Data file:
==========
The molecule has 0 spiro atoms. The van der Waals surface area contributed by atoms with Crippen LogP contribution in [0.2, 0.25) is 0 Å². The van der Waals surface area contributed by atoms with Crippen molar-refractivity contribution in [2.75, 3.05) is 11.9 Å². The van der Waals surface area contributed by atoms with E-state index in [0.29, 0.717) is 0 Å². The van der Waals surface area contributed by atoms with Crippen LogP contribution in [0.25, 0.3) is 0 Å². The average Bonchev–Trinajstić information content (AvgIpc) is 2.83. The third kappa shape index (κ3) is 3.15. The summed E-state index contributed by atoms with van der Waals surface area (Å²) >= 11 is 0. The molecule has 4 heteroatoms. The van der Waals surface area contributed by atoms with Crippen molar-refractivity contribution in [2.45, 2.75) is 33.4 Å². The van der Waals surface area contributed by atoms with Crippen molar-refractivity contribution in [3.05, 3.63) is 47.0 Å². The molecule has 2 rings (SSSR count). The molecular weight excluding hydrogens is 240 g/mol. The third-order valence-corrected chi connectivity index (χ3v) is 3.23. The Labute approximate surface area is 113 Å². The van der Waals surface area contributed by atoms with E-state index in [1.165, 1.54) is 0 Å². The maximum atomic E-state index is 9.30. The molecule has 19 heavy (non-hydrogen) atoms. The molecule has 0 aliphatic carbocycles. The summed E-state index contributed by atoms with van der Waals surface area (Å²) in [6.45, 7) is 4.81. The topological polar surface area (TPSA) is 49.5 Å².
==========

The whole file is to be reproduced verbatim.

The molecule has 0 spiro atoms. The van der Waals surface area contributed by atoms with Crippen LogP contribution in [0.2, 0.25) is 0 Å². The van der Waals surface area contributed by atoms with Crippen molar-refractivity contribution in [2.75, 3.05) is 11.9 Å². The van der Waals surface area contributed by atoms with E-state index in [0.29, 0.717) is 0 Å². The van der Waals surface area contributed by atoms with Crippen LogP contribution in [0.25, 0.3) is 0 Å². The average Bonchev–Trinajstić information content (AvgIpc) is 2.83. The third kappa shape index (κ3) is 3.15. The summed E-state index contributed by atoms with van der Waals surface area (Å²) >= 11 is 0. The molecule has 4 heteroatoms. The van der Waals surface area contributed by atoms with Crippen molar-refractivity contribution in [2.45, 2.75) is 33.4 Å². The van der Waals surface area contributed by atoms with Crippen molar-refractivity contribution in [3.05, 3.63) is 47.0 Å². The molecule has 2 rings (SSSR count). The molecular weight excluding hydrogens is 240 g/mol. The third-order valence-corrected chi connectivity index (χ3v) is 3.23. The Labute approximate surface area is 113 Å². The van der Waals surface area contributed by atoms with E-state index in [1.165, 1.54) is 0 Å². The maximum atomic E-state index is 9.30. The molecule has 19 heavy (non-hydrogen) atoms. The molecule has 0 aliphatic carbocycles. The summed E-state index contributed by atoms with van der Waals surface area (Å²) in [6.45, 7) is 4.81. The topological polar surface area (TPSA) is 49.5 Å².